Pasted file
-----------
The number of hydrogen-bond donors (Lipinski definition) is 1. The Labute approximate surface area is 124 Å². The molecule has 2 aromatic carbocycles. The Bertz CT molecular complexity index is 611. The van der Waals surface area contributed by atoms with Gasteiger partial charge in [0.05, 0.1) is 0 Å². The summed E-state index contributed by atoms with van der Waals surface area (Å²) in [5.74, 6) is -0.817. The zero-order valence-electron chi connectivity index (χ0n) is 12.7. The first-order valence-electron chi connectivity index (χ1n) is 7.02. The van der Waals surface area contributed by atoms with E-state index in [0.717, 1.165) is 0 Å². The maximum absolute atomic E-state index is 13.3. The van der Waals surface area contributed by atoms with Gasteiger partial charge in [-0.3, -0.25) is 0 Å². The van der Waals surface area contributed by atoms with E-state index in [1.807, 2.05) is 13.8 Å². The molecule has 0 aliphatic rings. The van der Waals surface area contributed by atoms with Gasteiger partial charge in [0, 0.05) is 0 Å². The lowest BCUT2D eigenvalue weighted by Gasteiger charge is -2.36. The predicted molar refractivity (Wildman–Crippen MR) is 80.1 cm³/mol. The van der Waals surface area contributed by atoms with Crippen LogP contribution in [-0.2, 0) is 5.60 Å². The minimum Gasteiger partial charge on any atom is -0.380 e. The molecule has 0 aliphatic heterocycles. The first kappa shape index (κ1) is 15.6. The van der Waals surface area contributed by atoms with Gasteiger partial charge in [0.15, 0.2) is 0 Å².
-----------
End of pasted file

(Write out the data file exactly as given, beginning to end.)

The number of hydrogen-bond donors (Lipinski definition) is 1. The Labute approximate surface area is 124 Å². The molecule has 2 aromatic carbocycles. The Bertz CT molecular complexity index is 611. The van der Waals surface area contributed by atoms with Gasteiger partial charge in [0.05, 0.1) is 0 Å². The summed E-state index contributed by atoms with van der Waals surface area (Å²) in [5.74, 6) is -0.817. The zero-order valence-electron chi connectivity index (χ0n) is 12.7. The first-order valence-electron chi connectivity index (χ1n) is 7.02. The van der Waals surface area contributed by atoms with E-state index in [0.717, 1.165) is 0 Å². The maximum absolute atomic E-state index is 13.3. The van der Waals surface area contributed by atoms with Gasteiger partial charge in [-0.3, -0.25) is 0 Å². The van der Waals surface area contributed by atoms with E-state index in [1.807, 2.05) is 13.8 Å². The molecule has 0 aliphatic rings. The van der Waals surface area contributed by atoms with Gasteiger partial charge in [0, 0.05) is 0 Å². The lowest BCUT2D eigenvalue weighted by Gasteiger charge is -2.36. The predicted molar refractivity (Wildman–Crippen MR) is 80.1 cm³/mol. The van der Waals surface area contributed by atoms with Crippen LogP contribution in [-0.2, 0) is 5.60 Å². The minimum Gasteiger partial charge on any atom is -0.380 e. The molecule has 0 aliphatic heterocycles. The first kappa shape index (κ1) is 15.6. The van der Waals surface area contributed by atoms with Gasteiger partial charge in [0.15, 0.2) is 0 Å².